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Washington, D.C., April 26, 2005 – LAWFUEL – The Law News Network – T…

Washington, D.C., April 26, 2005 – LAWFUEL – The Law News Network – The Securities and Exchange Commission today announced that Deloitte & Touche LLP has agreed to pay $50 million to settle charges stemming from its audit of Adelphia Communications Corporation’s fiscal year 2000 financial statements.

The Commission issued an Order that finds that Deloitte engaged in improper professional conduct and caused Adelphia’s violations of the recordkeeping provisions of the securities laws because it failed to detect a massive fraud perpetrated by Adelphia and certain members of the Rigas family. In addition, the Commission filed a federal district court action alleging that Deloitte failed to implement audit procedures designed to detect the illegal acts at Adelphia. The $50 million payment will be deposited into a fund established to compensate victims.

Mark K. Schonfeld, Director of the SEC’s Northeast Regional Office said, “What is especially troubling here is that Deloitte recognized the risk of fraud posed by this client at the outset. When auditors turn a blind eye toward misconduct on a high-risk client and allow a fraud of this magnitude to go undetected, the consequences will be severe.”

The SEC’s charges against Deloitte are contained in an administrative order issued by the SEC and a complaint filed by the SEC in federal court in Manhattan. The SEC order finds that Deloitte engaged in improper professional conduct and caused certain of Adelphia’s books and records violations by failing to detect a massive fraud perpetrated by Adelphia and certain members of the Rigas family. Even though Deloitte identified Adelphia as one of its highest risk clients, Deloitte failed to design an audit appropriately tailored to address audit risk areas that Deloitte had explicitly identified. Specifically, Deloitte issued an audit report containing an unqualified opinion on Adelphia’s financial statements for fiscal year 2000 while Deloitte knew or should have known that Adelphia: (a) failed to record all debt on its balance sheet or otherwise failed to disclose that it had improperly excluded $1.6 billion in debt from its balance sheet; (b) failed to disclose significant related party transactions; and (c) overstated its stockholders’ equity by $375 million. In the federal court complaint, the SEC charged Deloitte with failing to implement audit procedures designed to detect the illegal acts at Adelphia.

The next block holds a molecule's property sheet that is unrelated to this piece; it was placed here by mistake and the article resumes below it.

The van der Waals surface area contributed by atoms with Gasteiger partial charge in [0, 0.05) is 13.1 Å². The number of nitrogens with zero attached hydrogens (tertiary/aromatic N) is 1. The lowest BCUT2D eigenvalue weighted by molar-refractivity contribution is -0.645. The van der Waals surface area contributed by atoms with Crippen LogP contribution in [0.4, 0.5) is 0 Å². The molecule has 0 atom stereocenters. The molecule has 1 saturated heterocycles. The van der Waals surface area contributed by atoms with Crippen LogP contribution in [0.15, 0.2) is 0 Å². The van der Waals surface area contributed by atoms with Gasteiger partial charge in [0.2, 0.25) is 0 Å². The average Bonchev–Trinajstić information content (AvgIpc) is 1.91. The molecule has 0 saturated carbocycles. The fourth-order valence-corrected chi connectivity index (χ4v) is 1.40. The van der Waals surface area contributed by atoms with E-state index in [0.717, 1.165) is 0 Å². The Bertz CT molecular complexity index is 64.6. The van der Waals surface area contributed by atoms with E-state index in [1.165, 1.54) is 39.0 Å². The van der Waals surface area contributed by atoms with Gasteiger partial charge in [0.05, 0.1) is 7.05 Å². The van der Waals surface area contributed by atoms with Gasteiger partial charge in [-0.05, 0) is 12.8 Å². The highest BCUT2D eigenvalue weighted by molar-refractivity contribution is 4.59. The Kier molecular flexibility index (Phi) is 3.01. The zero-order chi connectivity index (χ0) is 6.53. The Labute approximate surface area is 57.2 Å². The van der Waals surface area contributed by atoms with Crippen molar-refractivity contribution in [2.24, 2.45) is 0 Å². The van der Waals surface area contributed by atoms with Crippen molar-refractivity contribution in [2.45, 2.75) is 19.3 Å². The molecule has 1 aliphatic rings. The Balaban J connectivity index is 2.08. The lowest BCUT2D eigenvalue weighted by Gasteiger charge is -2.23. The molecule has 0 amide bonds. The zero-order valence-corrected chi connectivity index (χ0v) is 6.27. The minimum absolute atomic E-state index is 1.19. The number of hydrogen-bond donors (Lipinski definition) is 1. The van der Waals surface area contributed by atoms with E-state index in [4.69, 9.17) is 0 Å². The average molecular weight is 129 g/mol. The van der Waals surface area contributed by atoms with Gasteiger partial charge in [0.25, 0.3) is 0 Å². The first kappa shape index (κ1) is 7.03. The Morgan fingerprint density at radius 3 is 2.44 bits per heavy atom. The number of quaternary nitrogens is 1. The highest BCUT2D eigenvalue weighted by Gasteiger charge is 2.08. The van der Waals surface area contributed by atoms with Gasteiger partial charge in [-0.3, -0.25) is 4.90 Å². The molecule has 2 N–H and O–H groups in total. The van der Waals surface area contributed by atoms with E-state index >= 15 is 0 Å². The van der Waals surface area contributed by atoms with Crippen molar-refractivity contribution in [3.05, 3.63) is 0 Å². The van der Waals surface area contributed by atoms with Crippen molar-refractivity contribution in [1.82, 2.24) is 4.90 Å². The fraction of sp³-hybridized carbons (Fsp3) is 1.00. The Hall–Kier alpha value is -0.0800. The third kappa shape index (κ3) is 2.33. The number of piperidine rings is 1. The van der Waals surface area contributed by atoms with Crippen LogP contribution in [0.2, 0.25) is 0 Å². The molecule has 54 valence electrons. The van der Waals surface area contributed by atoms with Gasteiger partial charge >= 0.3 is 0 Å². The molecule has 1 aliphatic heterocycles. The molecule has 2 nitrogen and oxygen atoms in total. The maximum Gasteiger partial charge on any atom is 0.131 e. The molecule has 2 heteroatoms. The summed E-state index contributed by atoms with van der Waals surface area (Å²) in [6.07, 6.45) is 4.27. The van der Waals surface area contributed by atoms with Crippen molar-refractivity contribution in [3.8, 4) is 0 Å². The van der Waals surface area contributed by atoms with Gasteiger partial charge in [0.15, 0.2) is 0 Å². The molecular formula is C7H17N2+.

In settlement of the SEC’s charges, Deloitte will pay $50 million, consisting of a $25 million penalty in the federal court action, subject to court approval, and an agreement to pay another $25 million in settlement of the administrative proceeding. The entire $50 million will be paid into a fund for compensation of victims of the Adelphia fraud. Deloitte has also agreed to substantive undertakings designed to address its audit of high-risk clients in the future, including the involvement of Deloitte’s forensic accounting specialists in planning high-risk audits, increased training of Deloitte’s audit professionals in fraud detection, increased partner involvement in review of audit work papers, and the retention of an independent consultant to review Deloitte’s compliance with these undertakings. Deloitte has agreed to the settlement without admitting or denying the findings in the SEC’s order or the allegations in the SEC’s complaint. Today the Commission also instituted settled administrative proceedings against Deloitte based upon its failed audit of the financial statements of Just for Feet, Inc.

British MP George Galloway and his opponent the Daily Telegraph will leave no stone unturned to sort out what could be a spectacular libel case.